So to be clear most art is in some way a conversation of self, in so far as art is a culturally reflective practice. Even when the face is absent you have these abstract portraits of the artist.
I’m not shutting down the show here. I love the history and making of the New York art scenes and community, and I hate to see it lose its footing. It is more than OK to say that the unequal distribution of wealth has corrupted many worlds, including art. That inequality, a survival mechanism of late capitalism, doesn’t want you rocking the boat. Even the work of Kehinde Wiley isn’t causing a destabilization of wealth inequality, it is not challenging others, rather it is an internal “uplift” dialogue and something created for those on the outside looking in to perceive. All black art doesn’t have to be a protestation. Said another way, his work does not challenge the idea of Whiteness and so white people can adore it and feel good about themselves because they see him as an equal. But the minute he steps over that line, they will take his work down. And I feel like most young artists aren’t equipped to deal with that and would just watch in disbelief as it happens. All I’ve said here is the equivalent of a global history treatment and nothing more.
And then I walk into a room like Genevieve Gaignard’s “APT.#3104” who happens to be of mixed ethnicity, I’ll make a blind assumption here and say one parent is white, the other black. She, as her Instagram handle declares, is a curvy ginger. Curated by Shulamit Nazarian (L.A.), Miss. Gaignard’s room was fully activated and presciently charged with domestic cultural artifacts immediately relatable, causing a shortness of breath and an unexplainable excitement. The installation hits home on ethnic identity and body consciousness.
To be in a major art fair with hundreds of artist, and to walk into this room and to be overcome with “Wow! This feels like home!” Genevieve successfully created a melting pot in a former bureaucratic office which at one point in time you have to know witnessed copious amounts of sexism and racism in its day. Within the transformation of space, the things and ideas that she holds dear are arranged in the form of objects and photographic self-portraiture creating a dialogical emergence. Also known as a path for the individual to communicate with the other.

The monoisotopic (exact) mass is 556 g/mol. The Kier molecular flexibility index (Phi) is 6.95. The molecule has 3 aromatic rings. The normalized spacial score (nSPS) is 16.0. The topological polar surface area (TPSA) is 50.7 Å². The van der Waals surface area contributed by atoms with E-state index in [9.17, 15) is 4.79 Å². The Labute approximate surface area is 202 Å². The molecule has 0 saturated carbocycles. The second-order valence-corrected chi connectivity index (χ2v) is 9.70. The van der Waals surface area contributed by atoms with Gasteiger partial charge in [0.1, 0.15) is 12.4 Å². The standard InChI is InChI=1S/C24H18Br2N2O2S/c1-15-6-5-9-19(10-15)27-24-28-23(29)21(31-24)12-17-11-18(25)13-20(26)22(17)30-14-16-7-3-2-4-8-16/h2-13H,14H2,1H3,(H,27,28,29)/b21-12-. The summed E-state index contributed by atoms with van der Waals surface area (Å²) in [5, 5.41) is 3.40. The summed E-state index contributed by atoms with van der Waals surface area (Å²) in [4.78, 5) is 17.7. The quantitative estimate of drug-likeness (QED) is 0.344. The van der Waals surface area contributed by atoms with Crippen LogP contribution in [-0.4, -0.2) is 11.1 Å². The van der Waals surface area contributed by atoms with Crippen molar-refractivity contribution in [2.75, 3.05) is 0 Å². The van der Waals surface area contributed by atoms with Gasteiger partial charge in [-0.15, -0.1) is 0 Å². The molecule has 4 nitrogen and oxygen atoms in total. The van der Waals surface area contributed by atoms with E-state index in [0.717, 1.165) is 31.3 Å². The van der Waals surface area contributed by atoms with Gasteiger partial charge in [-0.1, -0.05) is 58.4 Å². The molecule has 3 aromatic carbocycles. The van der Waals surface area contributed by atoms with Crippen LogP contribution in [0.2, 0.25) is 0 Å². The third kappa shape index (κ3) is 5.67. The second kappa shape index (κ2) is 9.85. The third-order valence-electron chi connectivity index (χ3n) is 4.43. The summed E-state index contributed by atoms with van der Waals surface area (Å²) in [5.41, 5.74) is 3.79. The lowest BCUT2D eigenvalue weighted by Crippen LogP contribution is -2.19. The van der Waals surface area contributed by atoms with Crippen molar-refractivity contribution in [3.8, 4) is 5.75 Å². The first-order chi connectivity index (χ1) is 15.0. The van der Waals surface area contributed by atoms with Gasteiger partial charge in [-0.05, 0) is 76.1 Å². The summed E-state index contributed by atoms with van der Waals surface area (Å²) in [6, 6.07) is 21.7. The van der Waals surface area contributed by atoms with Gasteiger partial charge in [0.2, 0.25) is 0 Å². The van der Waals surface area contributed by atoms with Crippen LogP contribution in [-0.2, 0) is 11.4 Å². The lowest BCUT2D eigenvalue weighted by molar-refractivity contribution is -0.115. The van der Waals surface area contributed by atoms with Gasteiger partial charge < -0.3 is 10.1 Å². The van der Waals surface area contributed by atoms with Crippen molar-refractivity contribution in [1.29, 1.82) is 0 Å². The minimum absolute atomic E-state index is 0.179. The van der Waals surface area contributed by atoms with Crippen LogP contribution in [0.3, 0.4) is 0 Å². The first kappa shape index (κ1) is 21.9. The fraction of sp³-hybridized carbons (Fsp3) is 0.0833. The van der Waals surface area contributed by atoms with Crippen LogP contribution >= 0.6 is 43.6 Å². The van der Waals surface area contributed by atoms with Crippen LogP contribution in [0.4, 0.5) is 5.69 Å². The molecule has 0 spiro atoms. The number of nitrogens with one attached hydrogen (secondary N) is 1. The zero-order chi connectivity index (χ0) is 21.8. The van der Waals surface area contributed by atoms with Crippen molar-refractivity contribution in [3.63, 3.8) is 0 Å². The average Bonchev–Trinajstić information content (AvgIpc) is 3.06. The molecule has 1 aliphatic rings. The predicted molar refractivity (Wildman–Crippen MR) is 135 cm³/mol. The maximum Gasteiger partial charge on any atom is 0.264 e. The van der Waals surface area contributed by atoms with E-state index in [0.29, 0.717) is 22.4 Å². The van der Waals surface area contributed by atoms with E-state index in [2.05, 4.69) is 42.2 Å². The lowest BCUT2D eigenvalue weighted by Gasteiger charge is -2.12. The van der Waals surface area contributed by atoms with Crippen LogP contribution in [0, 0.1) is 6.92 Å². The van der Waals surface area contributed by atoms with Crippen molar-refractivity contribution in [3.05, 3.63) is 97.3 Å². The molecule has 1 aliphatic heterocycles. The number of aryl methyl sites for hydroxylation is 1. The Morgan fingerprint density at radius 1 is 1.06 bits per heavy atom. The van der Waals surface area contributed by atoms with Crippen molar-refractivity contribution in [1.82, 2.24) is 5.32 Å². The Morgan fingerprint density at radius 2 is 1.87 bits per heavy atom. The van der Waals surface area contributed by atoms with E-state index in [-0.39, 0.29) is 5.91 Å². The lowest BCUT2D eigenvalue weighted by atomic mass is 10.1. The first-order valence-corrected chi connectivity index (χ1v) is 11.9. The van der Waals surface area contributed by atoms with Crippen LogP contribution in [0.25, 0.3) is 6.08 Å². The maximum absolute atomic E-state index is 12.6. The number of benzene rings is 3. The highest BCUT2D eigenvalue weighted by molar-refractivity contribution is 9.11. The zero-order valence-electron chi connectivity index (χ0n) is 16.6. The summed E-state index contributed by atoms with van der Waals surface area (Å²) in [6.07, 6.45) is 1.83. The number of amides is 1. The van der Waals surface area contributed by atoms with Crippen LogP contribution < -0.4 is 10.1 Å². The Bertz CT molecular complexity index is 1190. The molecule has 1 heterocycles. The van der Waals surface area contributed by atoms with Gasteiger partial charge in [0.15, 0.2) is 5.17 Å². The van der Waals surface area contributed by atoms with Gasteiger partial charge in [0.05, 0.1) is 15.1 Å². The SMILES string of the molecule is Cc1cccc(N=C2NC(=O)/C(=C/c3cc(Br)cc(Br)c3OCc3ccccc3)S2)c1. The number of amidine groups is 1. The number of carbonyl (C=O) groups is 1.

Author’s Side Note: Being black is what’s HOT right now. The media says so. I think it is natural to fear that this is a trend rather than authentic lasting engagement.
Talwst (Curtis Santiago)
Intricate dioramas created by Talwst (Curtis Santiago), engaged the audience in an examination of his works, the imagery, and no doubt the role we play or don’t. In his series Minimized Histories, the black community is held at gunpoint by a militarized police agent, We Gon Be Alright (2016), contained in a tiny jewel box, the artist pays close attention to detail giving each miniature figure and bit of landscape a focused treatment. Do you think that our local governments might try doing the same? Or do they just not have the desire to do so? The aphoristic Santiago does, and it shows.
Alli Coates and Signe Pierce
Alli Coates and Signe Pierce exhibited AMERICAN REFLEXXX a looping video installation of an experimental performance piece gone wrong (?) that premiered at Art Basel Miami. The piece, so the duo thought, would be about this sexy cyborg lady on a brightly lit and flashing tourist strip in Myrtle Beach. As the crowd grew around them, things got ugly and Pierce ended up battered and bloody on the ground. They unintentionally show how real life mob mentality runs amuck in society. You can watch the video on YouTube. The silent cyborg never breaks character, which is the primary reason why this became a social experiment reaching a graphic climax.
has is a path of communication. Generational difference is a readily available lens to understand contradictory ideas in art history and art contemporary. Yet, everyone’s after the exact same thing. As the producer of content, artists who find themselves misunderstood or not at all, should think about a translatory shift in their practice. There is always hope that fairs and artists focus more on the content than the buzz quality. Trends have a short lifespan, art is forever. And everyone just wants to be understood.